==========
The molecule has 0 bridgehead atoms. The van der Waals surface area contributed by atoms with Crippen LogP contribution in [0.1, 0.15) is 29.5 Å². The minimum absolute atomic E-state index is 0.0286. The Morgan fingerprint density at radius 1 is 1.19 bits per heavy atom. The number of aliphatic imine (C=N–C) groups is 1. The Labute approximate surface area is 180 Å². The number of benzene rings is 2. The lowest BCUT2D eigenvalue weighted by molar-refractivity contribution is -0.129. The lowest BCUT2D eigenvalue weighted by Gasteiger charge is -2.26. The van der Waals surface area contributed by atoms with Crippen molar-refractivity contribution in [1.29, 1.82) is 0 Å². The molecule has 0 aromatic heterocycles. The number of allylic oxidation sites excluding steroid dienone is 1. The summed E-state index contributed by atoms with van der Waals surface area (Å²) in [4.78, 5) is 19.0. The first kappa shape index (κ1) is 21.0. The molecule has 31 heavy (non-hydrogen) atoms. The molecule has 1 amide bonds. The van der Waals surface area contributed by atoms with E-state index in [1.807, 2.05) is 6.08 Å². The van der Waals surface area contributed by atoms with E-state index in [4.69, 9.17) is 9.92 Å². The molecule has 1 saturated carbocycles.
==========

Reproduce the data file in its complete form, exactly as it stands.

The molecule has 0 bridgehead atoms. The van der Waals surface area contributed by atoms with Crippen LogP contribution in [0.1, 0.15) is 29.5 Å². The minimum absolute atomic E-state index is 0.0286. The Morgan fingerprint density at radius 1 is 1.19 bits per heavy atom. The number of aliphatic imine (C=N–C) groups is 1. The Labute approximate surface area is 180 Å². The number of benzene rings is 2. The lowest BCUT2D eigenvalue weighted by molar-refractivity contribution is -0.129. The lowest BCUT2D eigenvalue weighted by Gasteiger charge is -2.26. The van der Waals surface area contributed by atoms with Crippen molar-refractivity contribution in [1.29, 1.82) is 0 Å². The molecule has 0 aromatic heterocycles. The number of allylic oxidation sites excluding steroid dienone is 1. The summed E-state index contributed by atoms with van der Waals surface area (Å²) in [4.78, 5) is 19.0. The first kappa shape index (κ1) is 21.0. The molecule has 31 heavy (non-hydrogen) atoms. The molecule has 1 amide bonds. The van der Waals surface area contributed by atoms with E-state index in [1.807, 2.05) is 6.08 Å². The van der Waals surface area contributed by atoms with E-state index in [4.69, 9.17) is 9.92 Å². The molecule has 1 saturated carbocycles.